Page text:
Comfort Food - Refreshed

July 12, 2012

A healthy eating specialist at WFM Columbus Circle and WFM Union Square, Kelly Dupuis believes in eating foods without labels (an ear of corn, a ripe tomato). As a proponent of plant-based diets, she eschews packaged substitutes offering a quick fix. For Kelly, it's all about cooking from scratch. In her weekly column, Comfort Food - Refreshed, Kelly doesn't just adapt her favorite comfort foods to her plant-strong lifestyle, she reimagines them in original recipes with a wink to the past.

This week: Kelly grills a ratatouille-inspired vegetable medley and then stuffs it into a sandwich.

ratatouille
The classic stewed vegetable dish ratatouille hops out of the pan and into a sandwich (photo by James Ransom)

- Kelly

Soon after my move to New York City in 2001, I began my urban adventure in grocery shopping. It didn’t take long to find a grocery store or deli or street cart -- they're practically on every corner. But happening upon a farmers' market on Isham Street just a few blocks away from my first apartment in uptown Manhattan was truly a great discovery.

As a young girl growing up in somewhat rural Massachusetts, the "farmers' market" was, for me, a literal trip to the farm -- or roadside farm stand -- with the family for a couple dozen ears of native corn or a case of peaches about to explode from ripeness. Here in NYC, I’ll head over to pick up a piece of fruit, a cup of apple cider, a multigrain roll. And on other occasions, I'll make an epic trip to the farmers' market with my reusable shopping bags and return with a big fat bounty. That bounty often makes it into what I consider an official dish of summer: ratatouille.

Ratatouille is generally served as a side dish consisting of perfect summer produce like tomatoes, onions, zucchini, eggplant, bell peppers, along with fresh herbs and garlic. You can enjoy the dish warm, cool, or at room temperature. There’s a bit of debate about how you need to cook this bad boy. Some folks say it needs to be slow roasted. Some say it’s fine to sauté it. I’ve done it up both of those ways. But this summer, I’m looking to the grill, where I’ll whip up this Grilled Ratatouille Sandwich. Slice up some eggplant, summer squash, and zucchini lengthwise, halve some of the juiciest tomatoes you can find, cut a red onion into thick rings, and throw them all in a quick balsamic-and-fresh-herb marinade, and you’re on your way. For this sandwich, I’m using a whole wheat baguette, which can also be charred up on the grill, too. Rub raw garlic cloves on the warm, cut sides of the bread right before serving to permeate them with a subtle garlicky aroma. Lather on some chopped Kalamata olives mixed with lemon juice (a truly quick tapenade!) and the sandwich is complete.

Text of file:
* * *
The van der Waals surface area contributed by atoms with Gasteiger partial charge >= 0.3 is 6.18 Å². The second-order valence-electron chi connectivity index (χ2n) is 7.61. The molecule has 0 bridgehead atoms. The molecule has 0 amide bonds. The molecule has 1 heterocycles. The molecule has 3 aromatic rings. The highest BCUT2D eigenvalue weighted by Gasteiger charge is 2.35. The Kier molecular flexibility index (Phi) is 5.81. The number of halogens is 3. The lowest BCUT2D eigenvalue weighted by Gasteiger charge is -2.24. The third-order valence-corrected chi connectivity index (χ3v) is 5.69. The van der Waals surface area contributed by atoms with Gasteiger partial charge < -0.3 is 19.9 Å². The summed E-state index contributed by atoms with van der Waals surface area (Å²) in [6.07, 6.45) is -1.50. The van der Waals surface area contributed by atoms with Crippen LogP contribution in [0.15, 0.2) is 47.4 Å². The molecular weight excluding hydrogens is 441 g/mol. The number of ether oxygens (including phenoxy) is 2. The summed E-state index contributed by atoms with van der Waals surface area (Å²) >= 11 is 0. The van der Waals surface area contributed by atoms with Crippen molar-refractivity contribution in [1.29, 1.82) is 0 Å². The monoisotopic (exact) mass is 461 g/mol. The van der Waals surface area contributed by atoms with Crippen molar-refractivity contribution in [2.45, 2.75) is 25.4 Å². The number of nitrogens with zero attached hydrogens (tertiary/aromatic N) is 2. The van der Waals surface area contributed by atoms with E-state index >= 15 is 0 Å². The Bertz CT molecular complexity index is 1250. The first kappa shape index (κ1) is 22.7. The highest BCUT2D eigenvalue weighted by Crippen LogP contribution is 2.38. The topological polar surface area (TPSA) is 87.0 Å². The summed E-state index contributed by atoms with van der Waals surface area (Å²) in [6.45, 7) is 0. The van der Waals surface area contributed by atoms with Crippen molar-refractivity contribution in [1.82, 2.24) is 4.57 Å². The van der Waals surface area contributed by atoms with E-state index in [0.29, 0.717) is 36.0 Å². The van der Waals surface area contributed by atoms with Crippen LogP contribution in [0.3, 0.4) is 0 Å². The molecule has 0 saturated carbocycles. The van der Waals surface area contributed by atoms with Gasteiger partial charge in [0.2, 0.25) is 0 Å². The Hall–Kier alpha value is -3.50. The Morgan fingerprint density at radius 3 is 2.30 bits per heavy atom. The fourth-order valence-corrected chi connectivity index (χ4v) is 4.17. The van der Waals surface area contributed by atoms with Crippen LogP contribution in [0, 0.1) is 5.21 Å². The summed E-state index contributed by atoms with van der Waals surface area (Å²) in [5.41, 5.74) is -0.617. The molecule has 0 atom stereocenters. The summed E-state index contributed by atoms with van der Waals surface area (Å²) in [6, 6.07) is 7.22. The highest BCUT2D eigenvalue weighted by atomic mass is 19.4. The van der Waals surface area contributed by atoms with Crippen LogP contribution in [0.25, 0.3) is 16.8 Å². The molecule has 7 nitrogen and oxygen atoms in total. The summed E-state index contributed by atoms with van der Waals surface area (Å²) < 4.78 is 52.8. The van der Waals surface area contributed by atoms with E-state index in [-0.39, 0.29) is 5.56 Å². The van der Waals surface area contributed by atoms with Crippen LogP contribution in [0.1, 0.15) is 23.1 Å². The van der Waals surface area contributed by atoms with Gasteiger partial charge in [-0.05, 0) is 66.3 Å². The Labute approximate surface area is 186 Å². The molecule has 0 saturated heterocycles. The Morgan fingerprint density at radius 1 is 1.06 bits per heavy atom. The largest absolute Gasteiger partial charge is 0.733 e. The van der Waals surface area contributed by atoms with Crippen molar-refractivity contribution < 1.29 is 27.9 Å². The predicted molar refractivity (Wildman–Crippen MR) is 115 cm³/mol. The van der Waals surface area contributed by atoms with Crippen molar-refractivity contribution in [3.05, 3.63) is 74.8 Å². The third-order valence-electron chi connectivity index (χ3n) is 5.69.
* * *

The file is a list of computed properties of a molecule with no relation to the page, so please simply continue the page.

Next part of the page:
Note: You can make this sandwich with whatever summer vegetables are fresh locally -- experiment with different combinations. And if you don’t have a grill, just use a grill pan on the stovetop. However you prepare this sandwich, let me know how it turns out!

Grilled Ratatouille Sandwich

Serves 4

1 small eggplant, sliced lengthwise, 1/2 inch thick
1 large red onion, sliced 1 inch rings
1 zucchini, sliced lengthwise, 1/2 inch thick
1 yellow squash, sliced lengthwise 1/2 inch inch
4 plum tomatoes, sliced 1 inch rings
2 teaspoons sea salt
1/2 cup balsamic vinegar
2 teaspoons fresh ground black pepper
2 teaspoons dried oregano
1 whole wheat baguette,cut in 4 sections and then sliced in half
2 garlic cloves, halved
1/2 cup finely chopped Kalamata olives
Juice of 2 lemons

See the full recipe (and save and print it) here.

Stop by for cooking advice!

Do you need help with maintaining a healthy diet? Drop by WFM Columbus Circle or WFM Union Square to chat with me about this recipe and plant-strong cooking tips.

Like this post? See Kelly's topic from last week: Summertime Cherry Crisp (Raw).

Kelly Dupuis is a healthy eating specialist at WFM Columbus Circle and WFM Union Square who delights in transforming comfort classics into deliciously satisfying and fun plant-based dishes.

kelly dupuis

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